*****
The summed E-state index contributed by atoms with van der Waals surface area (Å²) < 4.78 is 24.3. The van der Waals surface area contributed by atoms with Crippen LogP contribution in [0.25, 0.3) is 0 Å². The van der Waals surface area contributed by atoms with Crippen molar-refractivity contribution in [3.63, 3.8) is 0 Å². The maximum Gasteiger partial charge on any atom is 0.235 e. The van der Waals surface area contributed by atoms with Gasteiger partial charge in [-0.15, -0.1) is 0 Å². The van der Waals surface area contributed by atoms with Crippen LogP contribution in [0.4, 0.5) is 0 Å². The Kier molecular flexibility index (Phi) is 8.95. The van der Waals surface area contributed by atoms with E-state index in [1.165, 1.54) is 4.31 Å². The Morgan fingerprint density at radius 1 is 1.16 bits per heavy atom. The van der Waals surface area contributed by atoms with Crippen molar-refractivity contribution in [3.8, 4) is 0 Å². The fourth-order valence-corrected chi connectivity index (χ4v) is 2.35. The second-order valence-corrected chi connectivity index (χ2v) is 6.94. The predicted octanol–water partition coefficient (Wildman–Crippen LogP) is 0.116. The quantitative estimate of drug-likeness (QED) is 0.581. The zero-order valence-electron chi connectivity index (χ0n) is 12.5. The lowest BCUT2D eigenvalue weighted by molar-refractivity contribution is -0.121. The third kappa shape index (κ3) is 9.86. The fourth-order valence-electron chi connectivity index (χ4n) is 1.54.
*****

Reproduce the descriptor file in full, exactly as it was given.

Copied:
The summed E-state index contributed by atoms with van der Waals surface area (Å²) < 4.78 is 24.3. The van der Waals surface area contributed by atoms with Crippen LogP contribution in [0.25, 0.3) is 0 Å². The van der Waals surface area contributed by atoms with Crippen molar-refractivity contribution in [3.63, 3.8) is 0 Å². The maximum Gasteiger partial charge on any atom is 0.235 e. The van der Waals surface area contributed by atoms with Gasteiger partial charge in [-0.15, -0.1) is 0 Å². The van der Waals surface area contributed by atoms with Crippen LogP contribution in [0.4, 0.5) is 0 Å². The Kier molecular flexibility index (Phi) is 8.95. The van der Waals surface area contributed by atoms with E-state index in [1.165, 1.54) is 4.31 Å². The Morgan fingerprint density at radius 1 is 1.16 bits per heavy atom. The van der Waals surface area contributed by atoms with Crippen molar-refractivity contribution in [3.8, 4) is 0 Å². The fourth-order valence-corrected chi connectivity index (χ4v) is 2.35. The second-order valence-corrected chi connectivity index (χ2v) is 6.94. The predicted octanol–water partition coefficient (Wildman–Crippen LogP) is 0.116. The quantitative estimate of drug-likeness (QED) is 0.581. The zero-order valence-electron chi connectivity index (χ0n) is 12.5. The lowest BCUT2D eigenvalue weighted by molar-refractivity contribution is -0.121. The third kappa shape index (κ3) is 9.86. The fourth-order valence-electron chi connectivity index (χ4n) is 1.54.